My story started the way many do, with sparkly attraction that morphed into friendship, then love. Unfortunately, my story also ended the way too many do, with holes in the walls, broken doors, and police knocking at the front door.
I met Kyle (not his real name) by accident — he smiled at me, and he had a smile that seemed to light up the room. I remember that being my first impression — a wide smile and lots of very white teeth.
We were both Marine officers, which meant he understood my work world. We worked hard and played even harder, which was all perfectly normal in the Marine Corps. To us, epic nights out often meant heavy drinking and keeping late hours at bars.
Soon after we started dating, Kyle was packing bags to head overseas again, and we had to make quick decisions about what we were to one another. Moving in together, getting married, and spending as much time together as the Marine Corps allowed wove the tapestry of our early relationship, and we were at once both wild and wildly happy. We were close, and that closeness allowed me to ignore certain things.
First came the red flags that I ignored because I had all the same problems. Kyle drank in binge fashion, early and often. He was reckless and took risks at any opportunity, always up for some untried, new experience. Most of the time, I was right there with him.
Then there were the flags that I somehow chose to ignore and excuse because I was blindly smitten. Kyle would mix prescription pain medication with alcohol, or go out late and head to work without sleeping at all.
I stayed very good at keeping up appearances. When one of his angry outbursts left a foot-sized hole in our wall, I moved furniture and arranged pictures to cover the damage. When family and friends came to visit, I had clever explanations for why the doors in our house were off the hinges. Loud yelling became shoves into walls or furniture. Drinking became constant and darker.
Our fashionable apartment and put-together life started coming apart, and my self-denial got harder to keep up. One sunny afternoon, he dragged me across the living room floor by my hair and threw me out the front door. I remember being glad that our industrial-style concrete floors were smooth and polished — at least I slid easily.
The neighbors who called the police never asked me any questions, and I never offered them anything but averted eyes. I couldn’t tell anyone about it, even as forgiving and forgetting each incident was getting harder and harder to do. I was all alone at this point by choice.
I’m a freaking Amazon. These things don’t happen in my world, I thought to myself.
I’m an academic now, and I can intellectualize the heck out of how things happened the way they did. I can tell you all about how one’s surrounding social norms play a vital role in shaping the attitudes and beliefs commonly used to delineate and define culture, and my culture was one of independence and infallibility. Only the weak had problems, and my husband and I couldn’t be weak.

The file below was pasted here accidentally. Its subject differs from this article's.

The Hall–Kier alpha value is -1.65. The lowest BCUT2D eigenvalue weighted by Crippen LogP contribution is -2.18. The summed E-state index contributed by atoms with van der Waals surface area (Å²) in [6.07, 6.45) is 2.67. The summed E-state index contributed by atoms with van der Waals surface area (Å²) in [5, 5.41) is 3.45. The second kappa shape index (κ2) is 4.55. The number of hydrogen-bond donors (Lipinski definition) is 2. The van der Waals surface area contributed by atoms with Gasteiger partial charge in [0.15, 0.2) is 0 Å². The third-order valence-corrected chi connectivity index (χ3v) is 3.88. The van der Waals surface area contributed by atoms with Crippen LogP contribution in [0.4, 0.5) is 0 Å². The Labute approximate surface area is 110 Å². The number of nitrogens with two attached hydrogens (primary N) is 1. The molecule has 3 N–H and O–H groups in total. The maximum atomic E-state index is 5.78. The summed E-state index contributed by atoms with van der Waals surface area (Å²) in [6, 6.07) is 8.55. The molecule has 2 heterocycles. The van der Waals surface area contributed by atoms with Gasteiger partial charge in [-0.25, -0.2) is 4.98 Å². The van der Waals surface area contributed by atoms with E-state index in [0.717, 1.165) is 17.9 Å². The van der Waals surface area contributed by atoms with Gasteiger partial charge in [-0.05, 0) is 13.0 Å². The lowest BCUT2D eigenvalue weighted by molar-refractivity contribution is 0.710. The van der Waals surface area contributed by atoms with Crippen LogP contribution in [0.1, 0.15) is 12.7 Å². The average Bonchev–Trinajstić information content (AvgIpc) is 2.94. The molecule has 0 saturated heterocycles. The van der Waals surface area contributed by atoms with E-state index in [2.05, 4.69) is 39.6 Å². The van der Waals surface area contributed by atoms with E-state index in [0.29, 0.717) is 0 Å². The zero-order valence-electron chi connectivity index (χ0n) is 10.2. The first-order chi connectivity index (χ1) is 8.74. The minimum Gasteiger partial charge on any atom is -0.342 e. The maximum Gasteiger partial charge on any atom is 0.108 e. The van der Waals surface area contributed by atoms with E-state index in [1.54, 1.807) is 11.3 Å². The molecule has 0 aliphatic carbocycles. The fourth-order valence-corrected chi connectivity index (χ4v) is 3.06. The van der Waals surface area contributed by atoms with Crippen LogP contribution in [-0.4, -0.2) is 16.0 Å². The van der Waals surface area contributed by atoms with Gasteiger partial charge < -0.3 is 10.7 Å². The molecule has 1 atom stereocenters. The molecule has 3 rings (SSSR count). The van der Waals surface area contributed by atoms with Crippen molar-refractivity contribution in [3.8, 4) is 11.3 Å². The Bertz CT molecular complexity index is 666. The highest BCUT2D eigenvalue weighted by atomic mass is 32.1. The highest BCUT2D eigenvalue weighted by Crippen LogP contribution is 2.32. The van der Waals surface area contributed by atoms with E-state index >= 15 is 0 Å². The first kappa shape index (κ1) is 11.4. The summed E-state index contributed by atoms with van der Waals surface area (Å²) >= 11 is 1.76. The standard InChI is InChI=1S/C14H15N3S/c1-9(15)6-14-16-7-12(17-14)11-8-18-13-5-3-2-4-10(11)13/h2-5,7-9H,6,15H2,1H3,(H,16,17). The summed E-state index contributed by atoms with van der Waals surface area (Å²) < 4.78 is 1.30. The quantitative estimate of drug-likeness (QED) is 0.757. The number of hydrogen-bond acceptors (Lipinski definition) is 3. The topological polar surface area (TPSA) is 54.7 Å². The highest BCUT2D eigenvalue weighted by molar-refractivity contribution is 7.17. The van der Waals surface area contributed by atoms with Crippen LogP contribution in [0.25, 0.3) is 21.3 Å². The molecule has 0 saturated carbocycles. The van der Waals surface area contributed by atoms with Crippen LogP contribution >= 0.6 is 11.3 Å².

I’ve got this.
I was afraid in my own home, but I would never have labeled myself a victim of anything. I had no idea yet that I needed help, and wouldn’t have known how to accept it if someone had offered.
I wasn’t rare or special in my attitude — women in the military are particularly vulnerable to abuse due to geographical isolation from family and friends, and the potential for social isolation within military culture in general. Evidence shows that violence against women is a pervasive problem within the military-connected community, and it is an extremely relevant issue for active-duty servicewomen. Among the branches, the Army consistently has shown the highest rates of domestic violence, followed by the Marines, Navy, and Air Force. In one study of active-duty military women, 21% of the women surveyed reported being on the receiving end of domestic violence incidents. VA studies show even higher reported numbers of 36.6%.
It wasn’t until one of Kyle’s particularly scary benders left me alone in our apartment, searching for places to hide our ammunition that I realized something had to change. He was mixing alcohol with Valium at the time, and I could barely understand his speech. He had become paranoid, obsessively checking my whereabouts, phone records, and e-mail inbox.
I had no idea where he had gone that night, but I knew he always came back drunk. I searched for places to secret away rounds so that even if he went for one of our weapons when he came home, he wouldn’t have anything to fire them with. I knew he needed help, and a tiny doubt began to creep into my mind about whether I was ever going to be able to get him to seek it before something bad happened to me.
It was the first time I considered leaving, knowing I might be leaving him drowning. Without even really knowing if I wanted to, I filed divorce papers and packed the car. I left everything material I owned at our former home with him and drove off, a completely broken version of myself.
Still not talking to anyone.
Still not naming the problem.
With geography and marital dissolution papers between us, it still took a me a long time to think back on things with enough clarity to learn a few things. Some volunteer work with a veterans’ service organization brought me into contact with shoulders I felt like I could lean on. When I finally did share it with one sister veteran, and then another, I heard this kindest of phrases: “Me, too.”
At the time, it was such a wonderful feeling to hear that absolutely nothing about my experience was rare or special. Now I worry that we’re not speaking about this within our community as the widespread problem it actually is.
Let’s talk about it now.
Servicewomen and veterans experiencing intimate partner violence should contact the National Domestic Violence Hotline.